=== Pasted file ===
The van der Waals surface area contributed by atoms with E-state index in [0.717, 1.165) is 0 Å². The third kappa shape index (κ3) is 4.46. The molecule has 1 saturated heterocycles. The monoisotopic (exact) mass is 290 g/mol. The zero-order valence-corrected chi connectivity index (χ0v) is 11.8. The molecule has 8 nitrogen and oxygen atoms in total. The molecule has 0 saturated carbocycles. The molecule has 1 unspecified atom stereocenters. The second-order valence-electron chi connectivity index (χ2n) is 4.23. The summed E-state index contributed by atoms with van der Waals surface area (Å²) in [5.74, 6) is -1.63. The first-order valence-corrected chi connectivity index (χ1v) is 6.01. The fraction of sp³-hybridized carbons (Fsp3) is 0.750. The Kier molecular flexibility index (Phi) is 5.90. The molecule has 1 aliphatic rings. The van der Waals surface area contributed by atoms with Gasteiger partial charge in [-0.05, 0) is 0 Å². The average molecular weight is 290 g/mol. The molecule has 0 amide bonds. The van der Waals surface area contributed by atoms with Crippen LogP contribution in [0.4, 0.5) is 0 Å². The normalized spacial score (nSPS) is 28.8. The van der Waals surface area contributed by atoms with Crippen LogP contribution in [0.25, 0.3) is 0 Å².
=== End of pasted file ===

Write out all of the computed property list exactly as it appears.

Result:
The van der Waals surface area contributed by atoms with E-state index in [0.717, 1.165) is 0 Å². The third kappa shape index (κ3) is 4.46. The molecule has 1 saturated heterocycles. The monoisotopic (exact) mass is 290 g/mol. The zero-order valence-corrected chi connectivity index (χ0v) is 11.8. The molecule has 8 nitrogen and oxygen atoms in total. The molecule has 0 saturated carbocycles. The molecule has 1 unspecified atom stereocenters. The second-order valence-electron chi connectivity index (χ2n) is 4.23. The summed E-state index contributed by atoms with van der Waals surface area (Å²) in [5.74, 6) is -1.63. The first-order valence-corrected chi connectivity index (χ1v) is 6.01. The fraction of sp³-hybridized carbons (Fsp3) is 0.750. The Kier molecular flexibility index (Phi) is 5.90. The molecule has 1 aliphatic rings. The van der Waals surface area contributed by atoms with Gasteiger partial charge in [-0.05, 0) is 0 Å². The average molecular weight is 290 g/mol. The molecule has 0 amide bonds. The van der Waals surface area contributed by atoms with Crippen LogP contribution in [0.4, 0.5) is 0 Å². The normalized spacial score (nSPS) is 28.8. The van der Waals surface area contributed by atoms with Crippen LogP contribution in [0.25, 0.3) is 0 Å².